Ms Haverkamp also said her company, dena, has played a fundamental role in Germany’s renewable future. But there is still a lot of work to do.

“The attitude of the German population is ambivalent. We have 80 to 90 percent support in principle… but at the same time there is strong global resistance that is delaying the necessary expansion of our high voltage transmission grids,” she said.

The G7 leaders – from the United Kingdom, United States, Italy, Germany, France Canada and Japan – have all committed to net zero emissions by 2050. G7 partners also signed a landmark joint agreement at the Summit last week.

President of the European Commission, Ursula von der Leyen tweeted “we will do everything we can to stick to 1.5 [degrees].”

The G7 Summit comes ahead of the COP26, United Nations Climate Change Conference in Glasgow. 

ticker Climate airs Monday 4:15pm AEST, or 2:15am EDT.

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Climate

New GPS tracker tech puts whales on the radar

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Experts say the GPS tracker will pave the way for less-invasive methods of wildlife tracking

Dr Olaf Meynecke from Griffith University’s Coastal and Marine Research Centre (CMRC) shows the new device.

An Australian researcher has developed a world-first GPS technology which will make it easier to track whales in real-time, right from their phone.

Dr Olaf Meynecke from Griffith University’s Coastal and Marine Research Centre (CMRC) led the study. He says the tech could provide important environmental insights. His team will be focusing on coastal and the fine-scale movement of the whales.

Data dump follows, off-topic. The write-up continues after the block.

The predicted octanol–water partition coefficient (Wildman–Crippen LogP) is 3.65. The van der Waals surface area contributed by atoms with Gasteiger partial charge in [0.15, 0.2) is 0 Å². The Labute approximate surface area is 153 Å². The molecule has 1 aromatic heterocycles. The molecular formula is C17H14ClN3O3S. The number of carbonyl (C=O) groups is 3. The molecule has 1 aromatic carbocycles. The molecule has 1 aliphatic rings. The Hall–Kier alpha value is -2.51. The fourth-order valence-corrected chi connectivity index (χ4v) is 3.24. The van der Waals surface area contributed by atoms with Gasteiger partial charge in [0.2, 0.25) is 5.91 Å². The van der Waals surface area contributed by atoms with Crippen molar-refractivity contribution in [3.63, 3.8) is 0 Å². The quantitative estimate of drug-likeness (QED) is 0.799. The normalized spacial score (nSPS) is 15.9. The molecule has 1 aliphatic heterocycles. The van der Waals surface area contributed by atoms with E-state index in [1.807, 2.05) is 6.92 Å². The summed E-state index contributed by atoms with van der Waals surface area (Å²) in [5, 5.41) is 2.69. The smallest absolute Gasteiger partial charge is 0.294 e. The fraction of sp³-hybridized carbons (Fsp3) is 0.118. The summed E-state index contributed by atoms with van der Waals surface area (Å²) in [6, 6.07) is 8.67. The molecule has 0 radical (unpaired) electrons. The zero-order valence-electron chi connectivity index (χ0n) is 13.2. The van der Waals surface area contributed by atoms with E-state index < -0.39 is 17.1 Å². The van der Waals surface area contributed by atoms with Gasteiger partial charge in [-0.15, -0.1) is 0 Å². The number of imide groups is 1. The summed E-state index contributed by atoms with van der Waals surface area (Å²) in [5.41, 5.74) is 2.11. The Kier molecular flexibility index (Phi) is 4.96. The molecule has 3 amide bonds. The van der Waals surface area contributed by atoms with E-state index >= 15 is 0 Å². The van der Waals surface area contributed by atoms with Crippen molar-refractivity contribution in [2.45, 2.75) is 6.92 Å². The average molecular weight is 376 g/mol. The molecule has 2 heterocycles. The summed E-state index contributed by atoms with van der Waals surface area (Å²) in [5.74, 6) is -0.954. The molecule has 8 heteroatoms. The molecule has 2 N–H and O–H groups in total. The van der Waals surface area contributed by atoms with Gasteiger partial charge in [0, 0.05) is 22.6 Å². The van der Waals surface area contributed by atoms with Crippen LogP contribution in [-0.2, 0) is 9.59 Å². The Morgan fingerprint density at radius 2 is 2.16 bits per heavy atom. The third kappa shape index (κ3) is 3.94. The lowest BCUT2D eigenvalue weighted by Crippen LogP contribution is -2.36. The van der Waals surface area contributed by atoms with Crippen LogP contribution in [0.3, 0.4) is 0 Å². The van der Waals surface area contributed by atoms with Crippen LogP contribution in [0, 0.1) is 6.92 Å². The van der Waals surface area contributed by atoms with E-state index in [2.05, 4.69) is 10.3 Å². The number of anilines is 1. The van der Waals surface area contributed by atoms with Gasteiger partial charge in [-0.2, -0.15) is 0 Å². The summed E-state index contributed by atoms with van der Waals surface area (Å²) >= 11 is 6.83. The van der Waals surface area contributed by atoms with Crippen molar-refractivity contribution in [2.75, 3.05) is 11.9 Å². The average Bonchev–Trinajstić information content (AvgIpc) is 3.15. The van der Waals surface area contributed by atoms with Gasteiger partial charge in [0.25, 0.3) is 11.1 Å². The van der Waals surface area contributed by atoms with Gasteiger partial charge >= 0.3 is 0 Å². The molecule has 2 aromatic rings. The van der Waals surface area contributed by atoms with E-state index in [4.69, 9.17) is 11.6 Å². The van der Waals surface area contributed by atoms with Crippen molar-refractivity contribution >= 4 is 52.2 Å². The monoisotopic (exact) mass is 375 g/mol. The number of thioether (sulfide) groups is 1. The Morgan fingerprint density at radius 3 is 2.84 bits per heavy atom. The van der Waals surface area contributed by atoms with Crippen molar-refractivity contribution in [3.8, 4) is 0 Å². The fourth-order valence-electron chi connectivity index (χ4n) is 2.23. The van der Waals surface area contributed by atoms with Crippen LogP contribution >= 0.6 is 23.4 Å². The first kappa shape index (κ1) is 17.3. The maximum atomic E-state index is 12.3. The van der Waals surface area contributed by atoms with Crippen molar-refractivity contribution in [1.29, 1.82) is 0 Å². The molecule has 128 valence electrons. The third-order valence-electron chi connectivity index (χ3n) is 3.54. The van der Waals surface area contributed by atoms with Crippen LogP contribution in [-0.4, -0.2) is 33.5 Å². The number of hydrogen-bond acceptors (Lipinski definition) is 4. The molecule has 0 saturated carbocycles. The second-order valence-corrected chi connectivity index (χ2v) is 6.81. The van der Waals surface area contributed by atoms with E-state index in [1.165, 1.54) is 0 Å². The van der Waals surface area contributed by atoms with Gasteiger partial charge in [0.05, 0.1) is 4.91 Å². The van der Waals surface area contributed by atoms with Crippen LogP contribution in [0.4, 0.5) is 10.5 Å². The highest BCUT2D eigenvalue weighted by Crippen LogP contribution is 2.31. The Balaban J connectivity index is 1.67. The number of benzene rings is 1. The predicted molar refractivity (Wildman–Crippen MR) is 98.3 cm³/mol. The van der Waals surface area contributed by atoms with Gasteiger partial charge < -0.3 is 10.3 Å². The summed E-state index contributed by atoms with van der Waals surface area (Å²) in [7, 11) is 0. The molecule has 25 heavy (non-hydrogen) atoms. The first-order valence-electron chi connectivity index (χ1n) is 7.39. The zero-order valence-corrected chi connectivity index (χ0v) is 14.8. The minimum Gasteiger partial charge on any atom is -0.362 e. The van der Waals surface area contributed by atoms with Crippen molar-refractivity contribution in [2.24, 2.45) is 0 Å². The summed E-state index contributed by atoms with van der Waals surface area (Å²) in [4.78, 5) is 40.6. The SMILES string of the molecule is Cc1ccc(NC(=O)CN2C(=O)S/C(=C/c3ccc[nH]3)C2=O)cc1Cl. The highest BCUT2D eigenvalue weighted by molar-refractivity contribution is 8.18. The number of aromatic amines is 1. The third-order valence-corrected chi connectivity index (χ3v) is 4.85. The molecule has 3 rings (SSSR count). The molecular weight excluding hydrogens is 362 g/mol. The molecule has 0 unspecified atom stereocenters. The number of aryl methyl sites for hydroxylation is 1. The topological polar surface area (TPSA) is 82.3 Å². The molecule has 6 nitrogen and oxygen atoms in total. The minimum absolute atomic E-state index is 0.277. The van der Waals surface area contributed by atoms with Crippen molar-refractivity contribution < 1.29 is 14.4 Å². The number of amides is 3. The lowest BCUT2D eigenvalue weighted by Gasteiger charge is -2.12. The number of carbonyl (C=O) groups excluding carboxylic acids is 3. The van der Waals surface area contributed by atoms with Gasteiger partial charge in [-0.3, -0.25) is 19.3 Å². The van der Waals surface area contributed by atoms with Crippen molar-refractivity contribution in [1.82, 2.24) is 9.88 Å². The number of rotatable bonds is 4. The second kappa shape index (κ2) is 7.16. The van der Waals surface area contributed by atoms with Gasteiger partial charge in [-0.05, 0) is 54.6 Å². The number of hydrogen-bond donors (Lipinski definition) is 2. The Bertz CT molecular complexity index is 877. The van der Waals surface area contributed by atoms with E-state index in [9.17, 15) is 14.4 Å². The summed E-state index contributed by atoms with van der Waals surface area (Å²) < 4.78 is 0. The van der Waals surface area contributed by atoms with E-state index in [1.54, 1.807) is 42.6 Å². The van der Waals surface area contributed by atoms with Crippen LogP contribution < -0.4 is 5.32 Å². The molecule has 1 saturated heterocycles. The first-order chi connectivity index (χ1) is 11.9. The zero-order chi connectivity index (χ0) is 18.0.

“One application will be in resting and breeding areas of species like humpback whales, which use coastal waters and link behaviour to today’s threats such as vessel traffic, water pollution and risk of entanglements,” he told Ticker NEWS.

Advancements in technology

“IT OPENS NEW WAYS OF TRACKING ANIMALS,” MEYNECKE TOLD TICKERNEWS LIVE.

This technology will be a far cheaper option than traditional satellite transmission, and will be able to work on a mobile network. This means the technology is suitable for both short-term and long-term tracking.

“I believe this technology to have a lot of potential as the mobile network is extending and we will undertake further modification to improve the tag design itself. We are planning more deployments along the east coast of Australia and have longer deployments aiming for several days.”

Customised Animal Tracking Solutions

MEYNECKE TELLS TICKERNEWS BRITTANY COLES, WHAT HE HOPES THE TRACKING DEVICE TECHNOLOGY WILL ACHIEVE.

It will monitor migrating humpback whales using a CATS (Customised Animal Tracking Solutions) suction cup tag. The CATs device temporarily attaches to the whale’s skin.

Suction cup tags do not have to penetrate the animals’ skin. Therefore, researchers can use them for short-term and small-scale studies. This GPS technology is usually used in cars and cargo ships.

“These tags are a more cost-effective method and capture more data locations and data points over time. The principle is the same as other suction cup tags. The tag sucks onto the whale’s skin and just falls off. The whales don’t seem to notice them at all,” Dr Meynecke said.  
“wE’RE INTERESTED IN NEAR SHORE WATERS” MEYNECKE TOLD TICKERNEWS LIVE.

The tags are about 20cm long and 10cm wide. They are hydrodynamic for minimal resistance, with water-tight protections.

“Ideally for future studies, we would like to modify the tag so that the antennae is out of the water enough to transmit after the tag comes off the whale,” Dr Meynecke said.